5 Books That Will Help You Work Smarter

5 Books That Will Help You Work Smarter, Not Harder

What is one thing ultra-successful CEOs and business leaders like Warren Buffet, Bill Gates, Elon Musk and Mark Cuban do every day? It’s the single best way to increases your focus, give yourself perspective and keep your mind nimble.

It’s simple: read often. Read voraciously. Doing so gives you new insight and opens your mind to new possibilities, including better ways of working and communicating with those around you.

Ready to jump in? Start with these five books to help you hone your leadership skills, bring out your best managerial style and get you work smarter, not harder.


Superbosses: How Exceptional Leaders Master the Flow of Talent by Sydney Finkelstein


If you look at the best and brightest of any industry, you’ll notice that as many one third have worked for and been mentored by the boss. These leaders share key personality traits that spawn talent and help others grow their innate genius. These “superbosses” inspire others. They are responsible for launching many successful careers while also building extensive networks and stronger communities. During more than 10 years of research and hundreds of interview, author Sydney Finkelstein, an acclaimed professor at Dartmouth’s Tuck School of Business, found that superbosses used similar “people strategies” in seeking out unusually gifted up-and-comers. Among the practices that distinguish superbosses is learning to create master-apprentice relationships, relying on the cohort effect and saying good-bye to employees on good terms. Finkelstein shows how each of us can emulate the best tactics of superbosses to create our own powerful networks of extraordinary talent.


Smarter, Faster, Better by Charles Duhigg


Productivity is fundamentally about making choices. How we frame our daily deci, what ambitions we chose to embrace or the goals we ignore all play into our productivity. In Smarter, Faster Better, Duhigg focuses on how to increase productivity in business and in life. Among the many anecdotal narratives Duhigg weaves throughout: a group of data scientists at Google embark on a four-year study on how the best teams work together. They find that how a group interacts is more important than who is in the group. This principle also explains why Saturday Night Live became a hit. The book, which is a follow-up to The Power of Habit, explores eight productivity concepts that explain why some people and companies are so effective and productive and how your world view profoundly shapes the choices you make and how productive you are in life.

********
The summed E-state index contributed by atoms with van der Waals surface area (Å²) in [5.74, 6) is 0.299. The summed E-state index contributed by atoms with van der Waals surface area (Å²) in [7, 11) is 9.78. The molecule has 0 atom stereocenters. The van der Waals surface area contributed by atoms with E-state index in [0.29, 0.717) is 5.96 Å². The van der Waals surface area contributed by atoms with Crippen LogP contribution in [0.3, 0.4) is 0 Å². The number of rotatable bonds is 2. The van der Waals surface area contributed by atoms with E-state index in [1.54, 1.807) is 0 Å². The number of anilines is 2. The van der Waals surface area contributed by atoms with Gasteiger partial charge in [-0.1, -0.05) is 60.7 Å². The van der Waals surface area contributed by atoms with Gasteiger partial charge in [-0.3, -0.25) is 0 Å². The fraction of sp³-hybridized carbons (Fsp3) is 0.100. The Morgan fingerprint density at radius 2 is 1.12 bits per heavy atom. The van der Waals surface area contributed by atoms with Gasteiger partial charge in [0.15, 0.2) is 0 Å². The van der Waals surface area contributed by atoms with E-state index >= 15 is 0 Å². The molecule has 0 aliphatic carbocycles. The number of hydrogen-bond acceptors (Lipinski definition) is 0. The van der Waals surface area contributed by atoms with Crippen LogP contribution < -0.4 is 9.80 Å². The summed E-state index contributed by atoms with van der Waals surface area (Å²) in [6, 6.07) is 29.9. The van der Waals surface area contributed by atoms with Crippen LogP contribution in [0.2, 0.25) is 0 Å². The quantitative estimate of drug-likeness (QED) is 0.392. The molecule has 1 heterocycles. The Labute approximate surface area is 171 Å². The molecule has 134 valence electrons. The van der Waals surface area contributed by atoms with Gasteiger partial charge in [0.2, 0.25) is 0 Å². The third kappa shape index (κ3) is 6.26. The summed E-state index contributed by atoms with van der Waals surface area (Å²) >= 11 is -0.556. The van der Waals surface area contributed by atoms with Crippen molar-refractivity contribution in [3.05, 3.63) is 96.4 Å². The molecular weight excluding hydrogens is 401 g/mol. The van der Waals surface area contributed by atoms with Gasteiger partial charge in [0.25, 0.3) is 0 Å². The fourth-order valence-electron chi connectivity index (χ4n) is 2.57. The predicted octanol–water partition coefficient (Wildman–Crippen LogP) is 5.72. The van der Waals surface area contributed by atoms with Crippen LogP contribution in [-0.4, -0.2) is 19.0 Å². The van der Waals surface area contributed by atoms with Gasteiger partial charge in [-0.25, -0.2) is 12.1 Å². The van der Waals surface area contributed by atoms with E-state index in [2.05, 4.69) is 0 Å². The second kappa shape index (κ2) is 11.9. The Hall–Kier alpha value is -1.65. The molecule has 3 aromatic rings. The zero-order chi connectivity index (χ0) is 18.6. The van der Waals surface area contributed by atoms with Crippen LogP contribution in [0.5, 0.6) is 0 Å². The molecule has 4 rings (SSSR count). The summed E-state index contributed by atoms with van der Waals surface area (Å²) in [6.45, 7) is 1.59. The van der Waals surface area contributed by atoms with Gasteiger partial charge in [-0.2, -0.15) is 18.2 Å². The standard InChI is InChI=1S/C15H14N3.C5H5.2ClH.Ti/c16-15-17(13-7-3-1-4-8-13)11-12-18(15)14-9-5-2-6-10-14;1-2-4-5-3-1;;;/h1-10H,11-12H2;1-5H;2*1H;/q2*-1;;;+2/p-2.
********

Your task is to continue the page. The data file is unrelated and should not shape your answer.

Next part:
Payoff: The Hidden Logic That Shapes Our Motivations by Dan Ariely


From the boardroom to the living room, many of us function in the role of “motivator.” We strive to motivate ourselves, the people we live with, and the people we do business with. But motivation is a much more complex and intricate than most of us we realize. Payoff delves into the nature of motivation, how we can truly tap motivation, why we are half blind to the way it works, and how we can bridge this gap. Ariely explores a number of intriguing questions such as: can giving employees bonuses harm productivity? Why is trust so crucial for successful motivation? What are our misconceptions about how to value our work? How does your sense of your mortality impact your motivation? Its central thesis is that intrinsic (or internal) motivation shapes long-term beneficial results, but extrinsic (or external) rewards don’t work as well.


Sprint by Jake Knapp, John Zeratsky and Braden Kowitz


This book offers a transformative formula for solving problems and getting your idea off the ground quickly and effectively. It seeks to give business leaders and entrepreneurs a way to answer their most dire questions: Are we going fast enough? Where should we be focusing our effort? What will our idea look like in real life? Designer Jake Knapp created the sprint process at Google to tackle these questions. He joined Braden Kowitz and John Zeratsky at Google Ventures and together they have completed more than a hundred sprints with companies in mobile, e-commerce, healthcare, and finance. At its core, Sprint is a five-day process, with each day structured to solve tough problems, find solutions, make decisions, test ideas and ultimately create a prototype that can be tested with customers. Sprint is for anyone with big ideas, plagued by big problems and looking to get answers quickly.


Designing Your Life by Bill Burnett and Dave Evans


Train yourself to think like a designer and you’ll learn how to deal with almost any challenge. That’s the premise of Designing Your Life, a book that was borne out of a popular Stanford class by the same name and taught by Bill Burnett and Dave Evans. Like the class, which walks students through “the wicked problem” of designing your life and career, the book (also authored by Burnett and Evans) is a guide to creating a life that is meaningful and fulfilling. Look around your home – everything you see was purposely designed using creativity and problem solving. By using these same principals, you can build your life as designer would, by incorporating experimentation, way-finding, prototyping and constant iteration. The result is a life that is creative and productive, and always holds the possibility of surprise.

Recent Accompany Tweets

Accompany (accompany.com) is a relationship intelligence platform for professionals that was founded in 2013 and is headquartered in Los Altos, California. Available for mobile, the web, and as a Gmail extension, Accompany’s intelligent, adaptive chief of staff app serves professionals everything they need to know about the important people in their network, anytime they need it. Accompany is funded by CRV, Cowboy Ventures, ICONIQ Capital, and Ignition Partners, and led by Amy Chang, Matthias Ruhl, and Ryan McDonough.